Southwest Montana: The Views

Montana is Big Sky Country and the views reflect that nickname.  We saw a variety of them in the last few days.

Traveling from Bannack towards Butte we viewed two roadside Montana State Parks, both marking historical sites. The first was Clark’s Lookout – think  Lewis and Clark.


An easy walk up a short trail takes you to this large granite monument depicting the spot where William Clark stood as he viewed the landscape and took three compass readings.  He gathered coordinates in preparation for making maps when the Corps of Discovery expedition was completed.

p1070011A few miles down the highway we viewed Beaverhead Rock. This formation, resembling a beaver’s head while swimming, was the landmark Sacagawea recognized when traveling with the Corps of Discovery. Seeing it, she knew they were close to the Shoshone lands that had been her childhood home.


The view from our yard – only a small portion of our big sky.

Our home for the next few days is an RV park with a view!  We are in the middle of a wide valley with mountains around us.  We even have cows that wander by once in a while.

p1070020 Yesterday’s sunrise was so beautiful that Elko and I sat outside curled up in a blanket with the remains of a Starbucks Mocha.  Since he didn’t want the blanket, and didn’t have the mocha, Elko wasn’t too impressed and went back inside.   I thought it was lovely.   Cold, but lovely.


The sunrise even reflected onto the trailer!

Also lovely,  is a large white statue up on the mountain.   We noticed it when we traveled through Butte in a mad dash last summer and hoped that someday we would come back and see what it was all about. That someday was yesterday!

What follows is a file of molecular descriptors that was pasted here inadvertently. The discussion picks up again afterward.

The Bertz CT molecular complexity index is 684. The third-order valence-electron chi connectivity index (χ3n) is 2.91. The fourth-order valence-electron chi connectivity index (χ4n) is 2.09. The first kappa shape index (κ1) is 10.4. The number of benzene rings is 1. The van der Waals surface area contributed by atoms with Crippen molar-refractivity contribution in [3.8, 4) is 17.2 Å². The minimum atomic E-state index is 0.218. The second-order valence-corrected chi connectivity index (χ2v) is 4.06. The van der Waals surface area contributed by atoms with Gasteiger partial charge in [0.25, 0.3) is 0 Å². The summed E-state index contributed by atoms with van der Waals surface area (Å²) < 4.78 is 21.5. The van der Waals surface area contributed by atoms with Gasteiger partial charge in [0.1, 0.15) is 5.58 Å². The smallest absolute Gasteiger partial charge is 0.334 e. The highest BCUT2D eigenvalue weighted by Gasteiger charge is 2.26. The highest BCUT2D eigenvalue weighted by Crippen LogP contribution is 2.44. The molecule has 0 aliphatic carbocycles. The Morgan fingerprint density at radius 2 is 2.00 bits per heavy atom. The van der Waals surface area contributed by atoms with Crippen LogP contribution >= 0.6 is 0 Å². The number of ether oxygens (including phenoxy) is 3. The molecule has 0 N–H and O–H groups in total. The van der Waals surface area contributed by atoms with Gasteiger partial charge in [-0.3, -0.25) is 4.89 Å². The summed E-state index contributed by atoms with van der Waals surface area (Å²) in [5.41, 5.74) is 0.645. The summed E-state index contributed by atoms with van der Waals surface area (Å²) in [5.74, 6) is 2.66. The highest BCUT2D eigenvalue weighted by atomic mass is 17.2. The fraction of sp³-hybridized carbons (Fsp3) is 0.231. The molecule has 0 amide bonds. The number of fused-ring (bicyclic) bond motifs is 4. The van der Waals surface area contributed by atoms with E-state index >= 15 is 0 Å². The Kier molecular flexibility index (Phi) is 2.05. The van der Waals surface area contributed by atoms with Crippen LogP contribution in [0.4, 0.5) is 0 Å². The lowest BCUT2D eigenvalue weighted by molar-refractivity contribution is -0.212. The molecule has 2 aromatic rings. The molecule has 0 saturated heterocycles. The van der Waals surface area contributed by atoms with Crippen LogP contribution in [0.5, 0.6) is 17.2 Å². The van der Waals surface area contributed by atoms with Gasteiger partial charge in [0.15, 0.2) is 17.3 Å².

We didn’t have a good weather day so I pulled this picture from the internet. Thanks to the unknown photographer!

The story of the statue began with a man’s concern for his ill wife and his promise to build a monument to Mary, Mother of Jesus, if his wife survived. It took this man and his friends, and eventually many in the community of Butte to give  “donations of time, money, land, equipment, manpower and a wealth of love and faith…” to build the 90 foot statue, Our Lady of the Rockies.


The story is really quite inspiring.   Many of the men who held onto this dream for six years were unemployed miners. The welder who became the sculptor had never done anything like it before, even on a small scale. After the road was widened and a site prepared, the six large sections of the steel statue were individually helicoptered onto the site and layered one atop the other.  The section with the hands barely averted catastrophe.


Completed as a tribute to all mothers, Our Lady of the Rockies sits on the continental divide, at 8510 feet, and overlooks the town of Butte.




The “school bus – tour bus” did very well getting up and down a steep and rough road.


We got a chuckle over our 70ish bus-driver/tour guide who knew just the right vantage point (lying down) to get her tourists and the Lady of the Rockies in the view finder.


Tours, tributes and memorials help support the Lady of the Rockies.  A chapel for special events has been built and a tram to go up and down the mountain is planned.

We have one more southwest Montana big sky view to close out this blog post.  Still from the Lady of the Rockies site – this one is just looking the other way!







About Serene

Former full time RVers, transitioned to homeowners and travelers. We've still got a map to finish! Home is the Phoenix area desert and a small cabin in the White Mountains of Arizona.
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